In Defense of Total Points

The new 70/30 grading policy made an already challenging year more stressful, and its revision was necessary.


photo by Jess Daninhirsch

A pandemic is clearly an inopportune time for teachers to change how they weigh test grades.

Kara Mihm, Staff Writer

The year 2020 has been stressful enough.  Despite the drastic challenges of a pandemic and a divisive and disputed election, students still have to push through and continue to fulfill our academic obligations. 

When they arrived back to school in September, North Allegheny students and parents learned of a new grading system that would be put in place. The system based 70% of grades on summative points and 30% formative points. With the increase of stress that it caused, a little more than a month later, the system was rightfully challenged with a petition that now has almost 3,000 signatures.

After hearing our voices, Assistant Superintendent Dr. Melissa Friez announced on Friday, October 30th that the once-mandatory 70/30 grading system has been revised. The grading system is now up to each individual teachers to decide whether their students would benefit from calculating their grade with the total points or through the summative/formative system.

From a student’s perspective, the total points system is much more equitable. There are students who are poor test takers but still understand the material. In this case, weeks of doing homework and projects that show learning and comprehension of the material seem wasteful, as tests that fall into the “summative” category are weighed more heavily.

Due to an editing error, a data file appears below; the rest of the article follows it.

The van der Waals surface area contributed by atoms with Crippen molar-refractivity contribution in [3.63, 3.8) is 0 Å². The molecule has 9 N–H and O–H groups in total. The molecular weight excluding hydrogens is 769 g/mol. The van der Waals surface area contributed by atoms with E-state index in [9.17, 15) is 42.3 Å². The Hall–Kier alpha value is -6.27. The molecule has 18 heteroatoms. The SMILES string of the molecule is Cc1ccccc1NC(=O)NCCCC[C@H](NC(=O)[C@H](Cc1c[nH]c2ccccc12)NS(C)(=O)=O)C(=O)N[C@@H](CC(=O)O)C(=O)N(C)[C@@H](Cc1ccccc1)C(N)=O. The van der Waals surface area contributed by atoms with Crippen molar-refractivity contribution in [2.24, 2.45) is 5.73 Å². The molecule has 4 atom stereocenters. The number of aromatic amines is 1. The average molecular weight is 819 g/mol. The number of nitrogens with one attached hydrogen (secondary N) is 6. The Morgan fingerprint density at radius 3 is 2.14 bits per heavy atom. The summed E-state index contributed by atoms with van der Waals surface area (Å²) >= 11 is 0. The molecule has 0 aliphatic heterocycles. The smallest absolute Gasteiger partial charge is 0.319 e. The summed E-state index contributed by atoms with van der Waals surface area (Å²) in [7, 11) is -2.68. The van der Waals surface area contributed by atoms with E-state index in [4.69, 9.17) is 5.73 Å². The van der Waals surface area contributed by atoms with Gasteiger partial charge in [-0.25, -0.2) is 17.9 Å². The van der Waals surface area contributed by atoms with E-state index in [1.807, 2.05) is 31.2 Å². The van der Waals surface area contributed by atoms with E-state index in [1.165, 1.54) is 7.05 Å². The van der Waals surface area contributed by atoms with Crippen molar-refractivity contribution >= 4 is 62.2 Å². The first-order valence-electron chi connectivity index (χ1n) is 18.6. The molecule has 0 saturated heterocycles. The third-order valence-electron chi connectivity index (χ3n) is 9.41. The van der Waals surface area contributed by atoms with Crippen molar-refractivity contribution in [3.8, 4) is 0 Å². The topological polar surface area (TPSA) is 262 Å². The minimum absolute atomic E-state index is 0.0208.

The policy also impacted students in terms of athletic recruiting and the college admissions process, as no other schools that I know of are using this system. This summative/formative ratio could turn a total point A into a B, easily causing students to not get into the school of their choice.

In a normal year, change would be beneficial and foster growth, but this year is extremely different. 2020 is simply not the time.”

With the majority of students only able to see their teachers in-person twice a week, fully understanding the material and having all questions answered becomes very difficult. When teachers base grades on the 70/30 plan, the pressure to do well on tests and heavily-weighted assignments increases since those points make up the bulk of students’ grades.

This increase in stress can correlate with a decrease in students’ mental health. Researchers hypothesize that previous academic gains will be reversed due to coronavirus. Many students find themselves panicking as they try to recall information learned pre-COVID-19 while keeping up with the rigor of their current classes.

According to recent studies, COVID-19 has had the biggest impact on high school and college students. Normalcy in their lives has been completely ripped away from them, and they struggle with the constant state of uncertainty.

In addition to COVID-19 taking a toll on students’ mental state, the new grading system has skyrocketed stress to an all-time high. 

Test anxiety has been brought to a whole new level, as the amount of pressure put on students to do well on tests is now overwhelming. With the added stress from a completely new hybrid learning system and the coronavirus pandemic, this school year has to be the worst time to introduce such a drastic policy change.

Although some teachers have found that the 70/30 system has benefited some of their students, this new arrangement should not have been implemented in the 2020-2021 school year, when change has already ripped this world apart.

As each teacher makes their decision to use total points or the 70/30 ratio by November 6th, I ask that they recognize the emotional implications that this pandemic has. 

In a normal year, change would be beneficial and foster growth, but this year is extremely different. 2020 is simply not the time.